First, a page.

The Freistadt Danzig (Free City of Danzig) saw many provisional stamp issues during 1923, some with astounding denominations. Danzig suffered the same hyperinflationary spiral during middle and late 1923, as did Weimar Germany and much of the rest of Europe.
The current airmail stamps of Danzig were re-issued in early January, utilizing paper with a new webbing watermark.
The Michel catalog refers to both this type of watermark and the previous "honeycomb" watermark as a "webbing watermark", with the former being "large webbing" and the later being "small webbing". Both watermarks are not that dissimilar, so this terminology may be helpful to some people, as the area within the webbing on the later waterrmark appears much smaller.
In January and February, four new very high denomination definitive postage stamps were issued, as shown above. The designs are similar to that of the Coat of Arms definitive stamps issued in 1921-1922, but they are much wider.
The eight definitive postage stamps shown above were issued during 1923, utilizing paper with the new webbing watermark. The Danzig Arms definitives were continued, along with smaller sized stamps featuring the vertical and horizontal Coat of Arms designs of 1921-1922.
The two charity stamps shown above were issued on March 12, 1923 to provide assistance for the aged. The designs feature an elderly pensioner in front of a silhouette of the Free City of Danzig.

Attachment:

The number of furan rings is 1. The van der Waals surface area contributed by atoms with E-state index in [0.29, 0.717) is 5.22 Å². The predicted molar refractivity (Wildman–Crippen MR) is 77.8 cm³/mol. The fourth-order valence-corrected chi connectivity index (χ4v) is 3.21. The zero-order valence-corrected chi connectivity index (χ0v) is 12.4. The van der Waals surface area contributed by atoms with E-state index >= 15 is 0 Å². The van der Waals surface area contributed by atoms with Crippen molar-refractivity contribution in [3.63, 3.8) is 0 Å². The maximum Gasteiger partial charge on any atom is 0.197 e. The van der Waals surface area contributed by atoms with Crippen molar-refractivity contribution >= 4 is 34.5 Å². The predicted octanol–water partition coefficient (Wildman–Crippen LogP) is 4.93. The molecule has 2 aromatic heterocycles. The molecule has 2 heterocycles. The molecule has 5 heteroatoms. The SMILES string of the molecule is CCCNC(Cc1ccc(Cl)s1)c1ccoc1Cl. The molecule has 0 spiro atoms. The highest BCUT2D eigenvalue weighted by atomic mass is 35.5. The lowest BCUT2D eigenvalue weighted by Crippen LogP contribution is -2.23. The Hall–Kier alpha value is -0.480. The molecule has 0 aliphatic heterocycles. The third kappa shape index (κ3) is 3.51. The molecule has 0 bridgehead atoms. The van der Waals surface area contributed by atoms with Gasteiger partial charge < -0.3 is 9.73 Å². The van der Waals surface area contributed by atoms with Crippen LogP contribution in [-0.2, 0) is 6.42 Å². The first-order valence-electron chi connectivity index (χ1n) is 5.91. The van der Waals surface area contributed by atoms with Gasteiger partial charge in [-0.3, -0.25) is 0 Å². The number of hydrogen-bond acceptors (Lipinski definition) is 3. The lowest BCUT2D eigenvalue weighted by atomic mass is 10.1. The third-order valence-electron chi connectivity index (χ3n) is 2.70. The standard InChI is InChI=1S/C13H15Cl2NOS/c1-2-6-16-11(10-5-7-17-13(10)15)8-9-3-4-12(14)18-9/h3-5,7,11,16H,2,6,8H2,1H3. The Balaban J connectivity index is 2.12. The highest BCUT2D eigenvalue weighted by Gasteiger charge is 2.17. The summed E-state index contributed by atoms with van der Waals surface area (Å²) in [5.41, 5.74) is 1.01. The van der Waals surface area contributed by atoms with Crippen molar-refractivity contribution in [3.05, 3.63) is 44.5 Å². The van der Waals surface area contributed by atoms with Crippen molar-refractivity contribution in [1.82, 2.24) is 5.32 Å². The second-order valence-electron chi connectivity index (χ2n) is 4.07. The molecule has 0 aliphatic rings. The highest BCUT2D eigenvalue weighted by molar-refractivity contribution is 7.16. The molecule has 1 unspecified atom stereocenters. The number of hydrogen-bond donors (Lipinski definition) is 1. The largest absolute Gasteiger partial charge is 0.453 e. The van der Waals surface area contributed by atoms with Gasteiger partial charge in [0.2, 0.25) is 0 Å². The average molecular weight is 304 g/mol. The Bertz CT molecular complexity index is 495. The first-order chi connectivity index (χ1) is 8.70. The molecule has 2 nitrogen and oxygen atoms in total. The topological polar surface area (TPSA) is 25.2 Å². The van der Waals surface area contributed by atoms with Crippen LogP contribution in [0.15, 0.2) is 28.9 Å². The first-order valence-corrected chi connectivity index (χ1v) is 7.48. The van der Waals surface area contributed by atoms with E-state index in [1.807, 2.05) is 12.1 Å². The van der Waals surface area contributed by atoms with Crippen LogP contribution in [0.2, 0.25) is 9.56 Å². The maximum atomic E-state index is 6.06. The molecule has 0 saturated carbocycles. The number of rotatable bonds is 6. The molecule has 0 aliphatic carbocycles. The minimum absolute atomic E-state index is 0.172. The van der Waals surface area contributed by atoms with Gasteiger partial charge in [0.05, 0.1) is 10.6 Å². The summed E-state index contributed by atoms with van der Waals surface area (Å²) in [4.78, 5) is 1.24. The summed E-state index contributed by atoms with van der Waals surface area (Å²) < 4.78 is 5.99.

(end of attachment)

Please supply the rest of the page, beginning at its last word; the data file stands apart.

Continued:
Between February and April a new series of airpost stamps, shown above, was issued. The new 25 Mk. denomination is identical to the vertical type airpost stamps previously issued. The new horizontal format high denominations, utilize the same designs as the previous issues, but they are much wider, 40 x 23 mm instead of 34 x 23 mm.
These airpost stamps also utilized paper with the new webbing watermark.
The four scans shown above illustrate all the definitive postage stamps issued between May and September of 1923. These stamps reflect the out-of-control inflationary trend of this period. They were all printed on paper with the webbing watermark.
All of these stamps exist imperforate, with the prices being not terribly unreasonable.
The two scans above show all the surcharged hyperinflation definitive stamps issued in September and October of 1923. These reflect the height of hyperinflation in the Freistadt Danzig.
Most of these surcharges occur on previously issued stamps of Danzig, though in many cases, the colors are different from those of the originally issued postage stamps.
Most of these stamps exist imperforate, as well as with many plate and surcharge varieties. None of them are unreasonably priced, and they offer a world of possibilities for the specialist. For details, please refer to the Michel Deutschland-Spezial Katalog Volume I.
The new airpost stamp types shown above were issued on October 18. The two stamps on the bottom were never issued without the surcharge, though varieties with missing surcharges are known.
At the end of October 1923, the Freistadt Danzig implemented currency reform measures to put an end to hyperinflation. The old currency, 100 Pfennig = 1 Mark, was replaced by the new reformed currency, 100 Pfennig = 1 Danzig Gulden.
The 12 surcharged stamps shown above utilized previously issued definitive postage stamps, however, they were all printed in rose. They were all perforated 14, and they were printed on paper featuring a multiple octogon watermark.